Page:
- Nikon D90 design and controls
- Nikon D90 lenses and autofocus
- Nikon D90 Movie Mode
- Outdoor resolution - Nikon D90 vs Canon EOS 450D / XSi
- Nikon D90 resolution comparison
- Nikon D90 vs Canon EOS 450D / XSi High ISO Noise
- Nikon D90 gallery
- Nikon D90 High ISO Noise Reduction
- Nikon D90 gallery
- Nikon D90 verdict
Nikon D90 lenses and autofocus
Nikon D90 features : Lens, AF, sensor and release modes / Movie Mode
The Nikon D90 features an F-mount which can accommodate most Nikkor lenses, with the DX-format sensor resulting in their field of view being reduced by 1.5 times. As with all Nikon DSLRs, you’ll need recent lenses to support the full focusing and metering modes. There’s a compatibility chart in the D90 manual or specification sheets, but just briefly you’ll need a Type G or D AF (including AF-S and AF-I) Nikkor to support all functions including the most sophisticated 3D Colour Matrix Metering II system. We’re pleased to report that unlike the entry-level D40, D40x and D60 bodies, the new D90 retains the built-in AF motor required to autofocus non AF-S lenses.
Unlike Nikon’s D300 and D700, there’s no means to manually enter details for non-CPU lenses (allowing them to exploit more sophisticated metering), and the AF fine tune of the D700 is not present here.
The D90 is available body alone, or in a kit with the Nikkor DX 18-105mm f3.5-5.6 VR lens. This is a new lens launched with the D90 which may have a slightly shorter range than the DX 18-135mm typically supplied with the earlier D80, but now crucially features Vibration Reduction to counteract camera shake.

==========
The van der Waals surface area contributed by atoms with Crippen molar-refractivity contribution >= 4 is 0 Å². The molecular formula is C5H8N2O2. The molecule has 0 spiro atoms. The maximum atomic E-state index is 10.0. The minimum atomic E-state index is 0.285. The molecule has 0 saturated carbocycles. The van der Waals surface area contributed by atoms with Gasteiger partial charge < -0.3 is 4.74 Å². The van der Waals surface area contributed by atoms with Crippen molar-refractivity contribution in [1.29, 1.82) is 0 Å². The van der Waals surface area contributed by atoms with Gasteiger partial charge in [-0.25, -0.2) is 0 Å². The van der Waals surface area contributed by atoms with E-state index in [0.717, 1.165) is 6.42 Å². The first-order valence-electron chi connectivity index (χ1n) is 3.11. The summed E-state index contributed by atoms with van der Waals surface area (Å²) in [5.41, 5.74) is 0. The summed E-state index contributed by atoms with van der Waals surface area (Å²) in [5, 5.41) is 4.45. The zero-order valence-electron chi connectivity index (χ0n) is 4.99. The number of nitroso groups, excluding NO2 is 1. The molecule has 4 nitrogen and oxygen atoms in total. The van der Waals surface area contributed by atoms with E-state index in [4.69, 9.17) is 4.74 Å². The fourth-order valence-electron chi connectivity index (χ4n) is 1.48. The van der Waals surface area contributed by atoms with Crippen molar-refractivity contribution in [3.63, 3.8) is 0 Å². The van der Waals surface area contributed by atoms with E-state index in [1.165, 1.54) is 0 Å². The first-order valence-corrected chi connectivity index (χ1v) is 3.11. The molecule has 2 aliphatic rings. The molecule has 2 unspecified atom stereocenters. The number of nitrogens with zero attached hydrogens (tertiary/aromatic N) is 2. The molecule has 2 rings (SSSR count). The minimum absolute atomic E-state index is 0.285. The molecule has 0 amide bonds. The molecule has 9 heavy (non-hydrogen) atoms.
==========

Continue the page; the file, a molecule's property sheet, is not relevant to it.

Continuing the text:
The DX 18-105mm VR has a 5.8x range that’s equivalent to 27-158mm; this takes you from wide angle to reasonable telephoto and we have examples of how you might use this in our D90 Sample Images page. The telephoto end may be 30mm shorter than the lens commonly bundled with the D80, but it’s 50mm longer than most kit lenses, and you can see an illustration of this coverage in practice below.
Nikon D90 with Nikkor DX 18-105mm VR coverage
DX 18-105mm VR at 18mm (27mm equivalent)
DX 18-105mm VR at 105mm (158mm equivalent)
The design and build quality of the DX 18-105mm VR are very similar to the older DX 18-135mm. It’s comfortably larger than the typical 18-55mm models supplied with entry-level models (see our design page), but also a step-up in construction and features. For starters it’s an AF-S model which means it features a built-in SWM focusing motor. This allows the lens to focus faster and much more quietly than most kit lenses, although remember it’s still a budget model so there are quicker lenses in the Nikkor range.
There’s also a slim manual focusing ring with full-time operation, although no window with distance markings. This ring is fine for most manual focusing applications, although if you really get into the D90’s movie mode, you’ll want something smoother and with distance markings.
We’re pleased to report the end section of the barrel does not rotate while focusing, which is good news for users of polarising filters. Nikon also supplies the DX 18-105mm VR lens with a hood and pouch – Canon, are you listening?
So the new kit lens is a classy step-up from rival kit models and we’ll have a full report on it in the near future, but remember it adds around $300 USD to the body-only price of the D90, which is halfway to buying the Nikkor DX 18-200mm VR superzoom. As such it’s well worth thinking carefully about whether you’d be better-off buying the D90 body-only and complementing it with a more sophisticated lens from day-one.
Nikon D90 focusing